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US infrastructure spending imbalance must change says Port of LA

Aerial view of Port of Los Angeles with cranes, gantries, and shipping containers
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The national spending imbalance between West Coast ports and ports in the Gulf and East Coast of the US “has to change” in the long term, according to the Executive Director at the Port of Los Angeles.

Federal government spending on Gulf and East Coast ports has outpaced West Coast infrastructure spending at a rate of 11:1, said Gene Seroka, Executive Director at the Port, in a 2 September update on short- and long-term solutions to the ongoing supply chain crisis.

“That has to change, and our port communities must drive it,” Seroka said.

The port’s recommendations, due to be submitted to Pete Buttigieg, US Secretary of Transportation, argued that in the short-term incentives to improve turnaround times and dual transactions should be introduced; terminals should digitise data to improve cargo visibility; ports should work more closely with the Federal Maritime Commission (FMC) on gate management; and, with 30% of truck appointments unused, existing capacity could be better utilised.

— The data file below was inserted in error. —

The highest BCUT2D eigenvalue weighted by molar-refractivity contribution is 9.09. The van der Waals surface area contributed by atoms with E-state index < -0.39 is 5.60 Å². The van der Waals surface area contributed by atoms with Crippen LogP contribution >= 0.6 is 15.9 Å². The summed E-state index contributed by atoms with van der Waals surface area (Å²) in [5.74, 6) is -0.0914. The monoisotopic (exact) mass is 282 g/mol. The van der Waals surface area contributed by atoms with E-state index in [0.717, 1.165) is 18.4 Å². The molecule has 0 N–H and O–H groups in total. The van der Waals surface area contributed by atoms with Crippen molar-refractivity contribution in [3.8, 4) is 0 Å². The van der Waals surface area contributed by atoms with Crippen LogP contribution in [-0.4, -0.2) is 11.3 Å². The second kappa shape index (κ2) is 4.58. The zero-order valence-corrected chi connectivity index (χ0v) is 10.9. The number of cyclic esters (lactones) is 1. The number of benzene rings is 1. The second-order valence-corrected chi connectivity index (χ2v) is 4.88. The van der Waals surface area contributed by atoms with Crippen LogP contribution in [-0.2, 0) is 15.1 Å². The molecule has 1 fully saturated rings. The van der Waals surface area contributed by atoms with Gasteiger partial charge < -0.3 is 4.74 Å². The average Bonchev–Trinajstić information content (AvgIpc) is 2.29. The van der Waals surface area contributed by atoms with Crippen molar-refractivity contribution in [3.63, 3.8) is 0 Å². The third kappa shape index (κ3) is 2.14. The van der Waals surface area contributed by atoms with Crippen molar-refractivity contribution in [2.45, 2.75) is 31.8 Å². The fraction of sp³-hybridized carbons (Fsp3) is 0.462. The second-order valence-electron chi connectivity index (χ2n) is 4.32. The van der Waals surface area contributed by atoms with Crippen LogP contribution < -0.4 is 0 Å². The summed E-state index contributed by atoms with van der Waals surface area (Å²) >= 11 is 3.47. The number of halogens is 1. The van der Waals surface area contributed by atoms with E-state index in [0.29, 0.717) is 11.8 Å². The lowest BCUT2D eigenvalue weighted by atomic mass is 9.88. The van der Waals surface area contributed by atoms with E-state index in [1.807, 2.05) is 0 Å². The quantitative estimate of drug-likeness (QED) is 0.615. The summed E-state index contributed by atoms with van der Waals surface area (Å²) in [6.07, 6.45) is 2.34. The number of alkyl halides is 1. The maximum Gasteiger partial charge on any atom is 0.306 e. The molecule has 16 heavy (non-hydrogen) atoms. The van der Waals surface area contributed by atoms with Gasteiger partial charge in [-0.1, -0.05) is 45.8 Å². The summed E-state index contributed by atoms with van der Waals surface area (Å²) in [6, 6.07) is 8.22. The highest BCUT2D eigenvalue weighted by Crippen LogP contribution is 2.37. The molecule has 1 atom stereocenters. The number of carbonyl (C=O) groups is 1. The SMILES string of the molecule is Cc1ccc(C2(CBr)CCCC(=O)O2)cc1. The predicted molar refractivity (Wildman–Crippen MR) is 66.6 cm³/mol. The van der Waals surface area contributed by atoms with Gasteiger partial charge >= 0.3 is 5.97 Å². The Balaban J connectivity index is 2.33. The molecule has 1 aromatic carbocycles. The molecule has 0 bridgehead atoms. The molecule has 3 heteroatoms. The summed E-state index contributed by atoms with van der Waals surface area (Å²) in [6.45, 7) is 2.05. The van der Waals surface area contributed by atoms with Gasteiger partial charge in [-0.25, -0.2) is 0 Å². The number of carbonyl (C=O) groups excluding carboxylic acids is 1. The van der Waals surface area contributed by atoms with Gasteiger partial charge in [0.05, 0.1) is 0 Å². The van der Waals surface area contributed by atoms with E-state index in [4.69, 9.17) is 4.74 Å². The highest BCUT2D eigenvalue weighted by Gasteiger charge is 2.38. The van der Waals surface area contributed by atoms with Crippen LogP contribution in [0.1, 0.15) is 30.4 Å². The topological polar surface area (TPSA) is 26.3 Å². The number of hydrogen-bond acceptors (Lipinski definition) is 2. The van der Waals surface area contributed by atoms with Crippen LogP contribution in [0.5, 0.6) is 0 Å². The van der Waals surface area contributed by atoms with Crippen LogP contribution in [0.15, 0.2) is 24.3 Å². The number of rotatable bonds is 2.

“Of particular note right now, in addition to the work on the ground [we] need to solve those 30% of truck appointments that go unused in the night time. We believe digitisation can help here,” Seroka said.  

In the long-term, the LA Port noted that US supply chain digitalisation was 30 years behind other nations, and recommended further federal government power and financing to invest in infrastructure and create a pipeline of skilled labour.

The update comes as Southern Californian ports saw record numbers of vessels at anchor waiting outside the ports of the San Pedro Bay on 31 August.

The congestion facing the major ports of Los Angeles and Long Beach is just the latest in a sky-high surge in goods traffic flowing through the gateways.

The pandemic-led surge in e-commerce, combined with bottlenecks in inland transport capacity, has led to congestion at many ports around the US.

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